Title

Appraisal of Empathy Among Adults with Different Degrees of Diagnosed Asperger'S Disorder

Document Type

Dissertation

Degree Name

Doctor of Philosophy (Ph.D)

Department

Counseling

Date of Award

Fall 2012

Abstract

The purpose of this study was to evaluate the degree of similarities and/or differences that may exist between self-reported responses from participants diagnosed with Asperger's disorder to responses of a familial other of the participant with respect to assessing empathy. The participants were adults previously diagnosed with Asperger's disorder and their matched familial other. The participants with Asperger's disorder rated their own empathy as measured by Empathy Quotient (EQ) (Baron-Cohen, & Wheelwright, 2004), from Autism Research Centre (ARC), and traits of Asperger's disorder as measured by Autism Spectrum Quotient (AQ) (Baron-Cohen, Wheelwright, Skinner, Martin, & Clubley, 2001), from Autism Research Centre (ARC). The familial others completed an EQ regarding their perceptions of the diagnosed individual's level of empathy. The results showed that participants' self-rated empathy was greater than ratings from familial others. A low correlation between the self-report EQ rating and familial other rating on EQ illustrated a low relationship between the two responses. A multiple regression indicated a statistically significant relationship between EQ scores of adult participants diagnosed with Asperger's disorder and the perceptions of the construct of empathy of familial others on EQ scores on AQ. The EQ score of diagnosed participants was a statistically significant predictor of AQ whereas, the EQ score of the familial others' perceptions was not significant. Therefore, results illustrated that self-report of EQ by the participants with the diagnosis of Asperger's disorder was a stronger predictor of AQ, and the familial others report of the diagnosed participant was not as relevant. Furthermore, the negative correlation indicated that people who scored higher on EQ scored lower on AQ. The results of a MANOVA illustrated a statistically significant effect between different levels of AQ score (high and low AQ score) and the two dependent variables (EQ self score and EQ familial scores). The individuals who scored low on AQ and both self-report and familial other report on EQ illustrated higher empathy. Therefore, the results illustrated a significant relationship between the participant diagnosed with Asperger's disorder and the participants' self-report of EQ score.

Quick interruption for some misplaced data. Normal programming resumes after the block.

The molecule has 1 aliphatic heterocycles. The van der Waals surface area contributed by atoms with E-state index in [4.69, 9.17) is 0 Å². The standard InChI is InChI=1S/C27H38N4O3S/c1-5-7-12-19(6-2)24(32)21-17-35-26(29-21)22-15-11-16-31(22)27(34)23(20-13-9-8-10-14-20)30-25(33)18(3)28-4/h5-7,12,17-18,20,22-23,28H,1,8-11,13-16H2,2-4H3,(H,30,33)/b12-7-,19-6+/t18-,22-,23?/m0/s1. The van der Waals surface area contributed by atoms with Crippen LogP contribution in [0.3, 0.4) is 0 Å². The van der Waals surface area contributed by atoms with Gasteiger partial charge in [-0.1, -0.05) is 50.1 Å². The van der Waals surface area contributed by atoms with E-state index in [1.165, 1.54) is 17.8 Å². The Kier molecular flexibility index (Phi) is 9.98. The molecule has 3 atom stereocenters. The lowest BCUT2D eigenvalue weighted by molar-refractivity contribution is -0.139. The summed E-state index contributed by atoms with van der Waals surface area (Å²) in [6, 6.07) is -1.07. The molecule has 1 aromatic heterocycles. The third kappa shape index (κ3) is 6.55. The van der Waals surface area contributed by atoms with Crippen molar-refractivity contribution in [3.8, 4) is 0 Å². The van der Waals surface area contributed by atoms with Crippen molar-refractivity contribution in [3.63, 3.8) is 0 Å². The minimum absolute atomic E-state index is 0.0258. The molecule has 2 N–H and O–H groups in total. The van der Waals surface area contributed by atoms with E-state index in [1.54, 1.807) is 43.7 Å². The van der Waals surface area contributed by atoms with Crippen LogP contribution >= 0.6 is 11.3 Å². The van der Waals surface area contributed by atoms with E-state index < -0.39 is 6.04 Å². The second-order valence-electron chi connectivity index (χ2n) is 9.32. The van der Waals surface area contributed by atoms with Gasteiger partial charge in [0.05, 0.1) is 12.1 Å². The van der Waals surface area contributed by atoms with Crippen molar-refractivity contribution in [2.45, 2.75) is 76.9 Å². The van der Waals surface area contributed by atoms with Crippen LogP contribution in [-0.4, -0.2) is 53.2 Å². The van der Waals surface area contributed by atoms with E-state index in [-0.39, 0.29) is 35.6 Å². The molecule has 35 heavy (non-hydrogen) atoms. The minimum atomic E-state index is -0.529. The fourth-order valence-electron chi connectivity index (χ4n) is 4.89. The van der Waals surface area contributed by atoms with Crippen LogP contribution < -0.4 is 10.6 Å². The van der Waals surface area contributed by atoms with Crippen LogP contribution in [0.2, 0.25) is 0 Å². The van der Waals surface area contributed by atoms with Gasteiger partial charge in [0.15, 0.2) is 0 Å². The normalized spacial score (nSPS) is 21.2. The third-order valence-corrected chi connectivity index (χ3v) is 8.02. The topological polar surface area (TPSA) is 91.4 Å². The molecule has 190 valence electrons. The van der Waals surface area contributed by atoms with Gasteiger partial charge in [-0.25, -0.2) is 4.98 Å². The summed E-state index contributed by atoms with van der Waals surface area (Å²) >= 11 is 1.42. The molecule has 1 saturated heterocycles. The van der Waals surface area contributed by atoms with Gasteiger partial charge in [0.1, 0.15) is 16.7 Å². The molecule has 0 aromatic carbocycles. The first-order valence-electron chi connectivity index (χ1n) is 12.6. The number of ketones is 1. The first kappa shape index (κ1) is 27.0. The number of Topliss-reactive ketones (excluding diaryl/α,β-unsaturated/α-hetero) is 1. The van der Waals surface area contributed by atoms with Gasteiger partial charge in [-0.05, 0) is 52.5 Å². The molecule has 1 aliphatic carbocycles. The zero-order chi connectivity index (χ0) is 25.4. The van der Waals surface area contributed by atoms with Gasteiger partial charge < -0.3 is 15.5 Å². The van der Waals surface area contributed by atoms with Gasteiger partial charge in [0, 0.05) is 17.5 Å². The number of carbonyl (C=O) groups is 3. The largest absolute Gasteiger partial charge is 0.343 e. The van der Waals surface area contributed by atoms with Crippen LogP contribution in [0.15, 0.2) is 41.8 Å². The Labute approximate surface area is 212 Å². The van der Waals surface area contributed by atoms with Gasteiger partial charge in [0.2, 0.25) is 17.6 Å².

Advisor

Linda Hawkins Ball

Subject Categories

Counseling | Social and Behavioral Sciences

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